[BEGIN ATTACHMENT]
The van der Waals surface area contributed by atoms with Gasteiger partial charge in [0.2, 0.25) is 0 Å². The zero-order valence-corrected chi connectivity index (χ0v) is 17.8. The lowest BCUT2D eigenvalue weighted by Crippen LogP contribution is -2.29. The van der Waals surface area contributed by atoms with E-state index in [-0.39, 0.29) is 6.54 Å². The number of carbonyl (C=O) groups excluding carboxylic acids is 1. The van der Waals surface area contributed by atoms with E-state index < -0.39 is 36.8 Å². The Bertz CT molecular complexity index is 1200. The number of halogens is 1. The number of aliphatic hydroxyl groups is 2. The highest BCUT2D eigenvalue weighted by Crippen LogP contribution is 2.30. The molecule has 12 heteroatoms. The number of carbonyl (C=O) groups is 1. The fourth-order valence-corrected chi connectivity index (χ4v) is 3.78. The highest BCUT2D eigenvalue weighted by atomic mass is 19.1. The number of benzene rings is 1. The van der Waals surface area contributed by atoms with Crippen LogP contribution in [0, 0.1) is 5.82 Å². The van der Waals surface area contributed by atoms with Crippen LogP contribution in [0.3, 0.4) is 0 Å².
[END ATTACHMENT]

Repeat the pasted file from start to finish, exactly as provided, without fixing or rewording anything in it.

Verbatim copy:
The van der Waals surface area contributed by atoms with Gasteiger partial charge in [0.2, 0.25) is 0 Å². The zero-order valence-corrected chi connectivity index (χ0v) is 17.8. The lowest BCUT2D eigenvalue weighted by Crippen LogP contribution is -2.29. The van der Waals surface area contributed by atoms with E-state index in [-0.39, 0.29) is 6.54 Å². The number of carbonyl (C=O) groups excluding carboxylic acids is 1. The van der Waals surface area contributed by atoms with E-state index < -0.39 is 36.8 Å². The Bertz CT molecular complexity index is 1200. The number of halogens is 1. The number of aliphatic hydroxyl groups is 2. The highest BCUT2D eigenvalue weighted by Crippen LogP contribution is 2.30. The molecule has 12 heteroatoms. The number of carbonyl (C=O) groups is 1. The fourth-order valence-corrected chi connectivity index (χ4v) is 3.78. The highest BCUT2D eigenvalue weighted by atomic mass is 19.1. The number of benzene rings is 1. The van der Waals surface area contributed by atoms with Crippen LogP contribution in [0, 0.1) is 5.82 Å². The van der Waals surface area contributed by atoms with Crippen LogP contribution in [0.3, 0.4) is 0 Å².